GENEVA –– The United States described two days of nuclear negotiations with Iran as the most serious and candid to date, after Western diplomats said Tehran hinted it was ready to scale back sensitive atomic activities to secure urgent sanctions relief.
But a senior United States administration official told reporters after the conclusion of negotiations between Iran and six world powers that no breakthroughs had been achieved and many disagreements remained. Other Western diplomats involved in the talks said there had been no apparent narrowing of differences between Tehran and the six nations over its nuclear ambitions.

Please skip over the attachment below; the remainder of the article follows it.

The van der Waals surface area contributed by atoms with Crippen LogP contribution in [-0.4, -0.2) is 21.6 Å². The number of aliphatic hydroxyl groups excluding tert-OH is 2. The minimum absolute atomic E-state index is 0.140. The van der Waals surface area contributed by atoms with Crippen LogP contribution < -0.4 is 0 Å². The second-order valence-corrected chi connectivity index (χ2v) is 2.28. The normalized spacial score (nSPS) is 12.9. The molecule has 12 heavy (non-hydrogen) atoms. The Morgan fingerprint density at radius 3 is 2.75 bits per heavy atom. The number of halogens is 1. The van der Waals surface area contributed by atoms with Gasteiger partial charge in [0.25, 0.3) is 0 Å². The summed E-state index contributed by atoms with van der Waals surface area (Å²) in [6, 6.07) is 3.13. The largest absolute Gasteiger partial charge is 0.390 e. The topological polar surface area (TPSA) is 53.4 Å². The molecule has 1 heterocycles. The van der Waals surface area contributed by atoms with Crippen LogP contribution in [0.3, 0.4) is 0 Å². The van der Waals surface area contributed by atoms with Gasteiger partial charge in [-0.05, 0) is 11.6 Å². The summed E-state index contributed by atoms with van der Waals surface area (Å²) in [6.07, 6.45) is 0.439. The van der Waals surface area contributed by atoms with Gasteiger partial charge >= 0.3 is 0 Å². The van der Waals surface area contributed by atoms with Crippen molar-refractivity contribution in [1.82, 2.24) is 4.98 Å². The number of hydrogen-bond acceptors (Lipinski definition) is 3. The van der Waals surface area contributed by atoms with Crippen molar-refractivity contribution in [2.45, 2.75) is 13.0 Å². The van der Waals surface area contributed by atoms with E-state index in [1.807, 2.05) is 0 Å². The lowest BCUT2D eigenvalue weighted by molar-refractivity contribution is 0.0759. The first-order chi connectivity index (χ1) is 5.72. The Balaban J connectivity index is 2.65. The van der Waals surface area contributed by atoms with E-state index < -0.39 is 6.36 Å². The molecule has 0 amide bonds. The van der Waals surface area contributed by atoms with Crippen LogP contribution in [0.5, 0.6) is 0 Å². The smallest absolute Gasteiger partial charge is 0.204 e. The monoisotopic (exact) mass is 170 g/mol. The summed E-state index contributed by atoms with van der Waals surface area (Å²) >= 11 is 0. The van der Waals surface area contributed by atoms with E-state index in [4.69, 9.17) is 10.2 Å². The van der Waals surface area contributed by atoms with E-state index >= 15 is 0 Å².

“I’ve been doing this now for about two years,” the official said on condition of anonymity. “And I have never had such intense, detailed, straightforward, candid conversations with the Iranian delegation before.” White House spokesman Jay Carney echoed the remarks, saying Iran’s proposal showed “a level of seriousness and substance that we had not seen before”. But he cautioned that “no one should expect a breakthrough overnight”. Washington’s ally Israel, which has told the United States, Britain, France, Germany, Russia and China –– the six nations negotiating with Iran –– not to trust Tehran, said Prime Minister Benjamin Netanyahu plans to speak next week with US Secretary of State John Kerry about the Geneva talks and sanctions should not be eased until Iran proves it is dismantling its programme. Netanyahu on October 1 told the United Nations General Assembly that Iran’s new president Hassan Rouhani, widely seen as a pragmatist and centrist, was a “wolf in sheep’s clothing” and that Israel was ready to act alone to keep Tehran from getting nuclear weapons. Follow-up talks between the six powers and Iran will be held in Geneva on November 7 and 8. (Reuters)